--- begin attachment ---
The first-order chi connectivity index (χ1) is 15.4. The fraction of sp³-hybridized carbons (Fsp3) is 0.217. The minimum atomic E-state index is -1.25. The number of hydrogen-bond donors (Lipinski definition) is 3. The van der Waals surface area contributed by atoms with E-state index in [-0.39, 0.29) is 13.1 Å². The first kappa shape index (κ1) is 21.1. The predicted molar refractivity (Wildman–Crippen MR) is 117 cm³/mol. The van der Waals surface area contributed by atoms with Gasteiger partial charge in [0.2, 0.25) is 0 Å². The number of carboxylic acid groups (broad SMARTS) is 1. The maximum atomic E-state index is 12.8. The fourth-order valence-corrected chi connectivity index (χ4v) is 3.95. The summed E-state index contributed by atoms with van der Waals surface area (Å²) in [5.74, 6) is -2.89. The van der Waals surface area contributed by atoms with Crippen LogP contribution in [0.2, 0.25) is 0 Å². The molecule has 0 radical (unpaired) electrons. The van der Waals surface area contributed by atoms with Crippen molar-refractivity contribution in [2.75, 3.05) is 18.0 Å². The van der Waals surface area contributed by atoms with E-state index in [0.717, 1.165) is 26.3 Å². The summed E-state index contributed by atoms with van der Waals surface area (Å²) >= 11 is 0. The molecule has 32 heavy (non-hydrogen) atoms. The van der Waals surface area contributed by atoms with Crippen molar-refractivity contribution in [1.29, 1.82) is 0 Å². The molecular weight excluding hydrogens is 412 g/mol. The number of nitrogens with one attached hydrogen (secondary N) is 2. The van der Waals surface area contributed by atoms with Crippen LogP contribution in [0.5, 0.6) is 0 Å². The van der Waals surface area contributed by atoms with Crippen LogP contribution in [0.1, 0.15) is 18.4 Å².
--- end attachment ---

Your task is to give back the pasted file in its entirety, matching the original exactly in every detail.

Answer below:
The first-order chi connectivity index (χ1) is 15.4. The fraction of sp³-hybridized carbons (Fsp3) is 0.217. The minimum atomic E-state index is -1.25. The number of hydrogen-bond donors (Lipinski definition) is 3. The van der Waals surface area contributed by atoms with E-state index in [-0.39, 0.29) is 13.1 Å². The first kappa shape index (κ1) is 21.1. The predicted molar refractivity (Wildman–Crippen MR) is 117 cm³/mol. The van der Waals surface area contributed by atoms with Gasteiger partial charge in [0.2, 0.25) is 0 Å². The number of carboxylic acid groups (broad SMARTS) is 1. The maximum atomic E-state index is 12.8. The fourth-order valence-corrected chi connectivity index (χ4v) is 3.95. The summed E-state index contributed by atoms with van der Waals surface area (Å²) in [5.74, 6) is -2.89. The van der Waals surface area contributed by atoms with Crippen LogP contribution in [0.2, 0.25) is 0 Å². The molecule has 0 radical (unpaired) electrons. The van der Waals surface area contributed by atoms with Crippen molar-refractivity contribution in [2.75, 3.05) is 18.0 Å². The van der Waals surface area contributed by atoms with E-state index in [0.717, 1.165) is 26.3 Å². The summed E-state index contributed by atoms with van der Waals surface area (Å²) >= 11 is 0. The molecule has 32 heavy (non-hydrogen) atoms. The van der Waals surface area contributed by atoms with Crippen molar-refractivity contribution in [1.29, 1.82) is 0 Å². The molecular weight excluding hydrogens is 412 g/mol. The number of nitrogens with one attached hydrogen (secondary N) is 2. The van der Waals surface area contributed by atoms with Crippen LogP contribution in [0.5, 0.6) is 0 Å². The van der Waals surface area contributed by atoms with Crippen LogP contribution in [0.1, 0.15) is 18.4 Å².